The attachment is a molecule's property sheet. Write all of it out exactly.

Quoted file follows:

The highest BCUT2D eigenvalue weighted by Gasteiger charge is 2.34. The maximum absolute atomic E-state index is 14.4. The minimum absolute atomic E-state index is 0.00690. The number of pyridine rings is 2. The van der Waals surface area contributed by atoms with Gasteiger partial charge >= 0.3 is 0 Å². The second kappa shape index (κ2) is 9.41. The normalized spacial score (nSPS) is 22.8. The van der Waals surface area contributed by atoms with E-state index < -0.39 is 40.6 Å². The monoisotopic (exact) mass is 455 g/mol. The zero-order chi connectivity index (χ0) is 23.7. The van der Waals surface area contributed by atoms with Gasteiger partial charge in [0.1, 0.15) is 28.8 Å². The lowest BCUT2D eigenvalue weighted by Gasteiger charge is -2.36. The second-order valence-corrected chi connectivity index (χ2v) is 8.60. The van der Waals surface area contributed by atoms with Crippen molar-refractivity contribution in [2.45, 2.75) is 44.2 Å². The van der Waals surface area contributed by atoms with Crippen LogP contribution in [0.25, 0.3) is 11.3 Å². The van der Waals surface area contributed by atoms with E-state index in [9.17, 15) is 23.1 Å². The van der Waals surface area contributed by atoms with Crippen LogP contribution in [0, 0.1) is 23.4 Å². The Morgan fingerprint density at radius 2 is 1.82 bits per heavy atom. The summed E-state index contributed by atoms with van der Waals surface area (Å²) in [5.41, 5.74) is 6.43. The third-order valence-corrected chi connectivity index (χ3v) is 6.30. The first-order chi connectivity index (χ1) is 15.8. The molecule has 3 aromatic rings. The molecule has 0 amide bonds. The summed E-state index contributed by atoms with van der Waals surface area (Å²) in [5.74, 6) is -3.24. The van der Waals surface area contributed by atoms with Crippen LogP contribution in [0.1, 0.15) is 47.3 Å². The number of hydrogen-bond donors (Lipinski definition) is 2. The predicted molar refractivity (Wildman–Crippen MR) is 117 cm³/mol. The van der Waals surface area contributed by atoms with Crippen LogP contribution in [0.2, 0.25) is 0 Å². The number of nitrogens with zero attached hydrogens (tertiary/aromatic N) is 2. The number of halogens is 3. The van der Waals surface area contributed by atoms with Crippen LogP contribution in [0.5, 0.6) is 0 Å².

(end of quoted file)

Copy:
The highest BCUT2D eigenvalue weighted by Gasteiger charge is 2.34. The maximum absolute atomic E-state index is 14.4. The minimum absolute atomic E-state index is 0.00690. The number of pyridine rings is 2. The van der Waals surface area contributed by atoms with Gasteiger partial charge >= 0.3 is 0 Å². The second kappa shape index (κ2) is 9.41. The normalized spacial score (nSPS) is 22.8. The van der Waals surface area contributed by atoms with E-state index < -0.39 is 40.6 Å². The monoisotopic (exact) mass is 455 g/mol. The zero-order chi connectivity index (χ0) is 23.7. The van der Waals surface area contributed by atoms with Gasteiger partial charge in [0.1, 0.15) is 28.8 Å². The lowest BCUT2D eigenvalue weighted by Gasteiger charge is -2.36. The second-order valence-corrected chi connectivity index (χ2v) is 8.60. The van der Waals surface area contributed by atoms with Crippen molar-refractivity contribution in [2.45, 2.75) is 44.2 Å². The van der Waals surface area contributed by atoms with Crippen LogP contribution in [0.25, 0.3) is 11.3 Å². The van der Waals surface area contributed by atoms with E-state index in [9.17, 15) is 23.1 Å². The van der Waals surface area contributed by atoms with Crippen LogP contribution in [0, 0.1) is 23.4 Å². The Morgan fingerprint density at radius 2 is 1.82 bits per heavy atom. The summed E-state index contributed by atoms with van der Waals surface area (Å²) in [5.41, 5.74) is 6.43. The third-order valence-corrected chi connectivity index (χ3v) is 6.30. The first-order chi connectivity index (χ1) is 15.8. The molecule has 3 aromatic rings. The molecule has 0 amide bonds. The summed E-state index contributed by atoms with van der Waals surface area (Å²) in [5.74, 6) is -3.24. The van der Waals surface area contributed by atoms with Crippen LogP contribution in [0.1, 0.15) is 47.3 Å². The number of hydrogen-bond donors (Lipinski definition) is 2. The predicted molar refractivity (Wildman–Crippen MR) is 117 cm³/mol. The van der Waals surface area contributed by atoms with Crippen LogP contribution in [0.2, 0.25) is 0 Å². The number of nitrogens with zero attached hydrogens (tertiary/aromatic N) is 2. The number of halogens is 3. The van der Waals surface area contributed by atoms with Crippen LogP contribution in [0.5, 0.6) is 0 Å².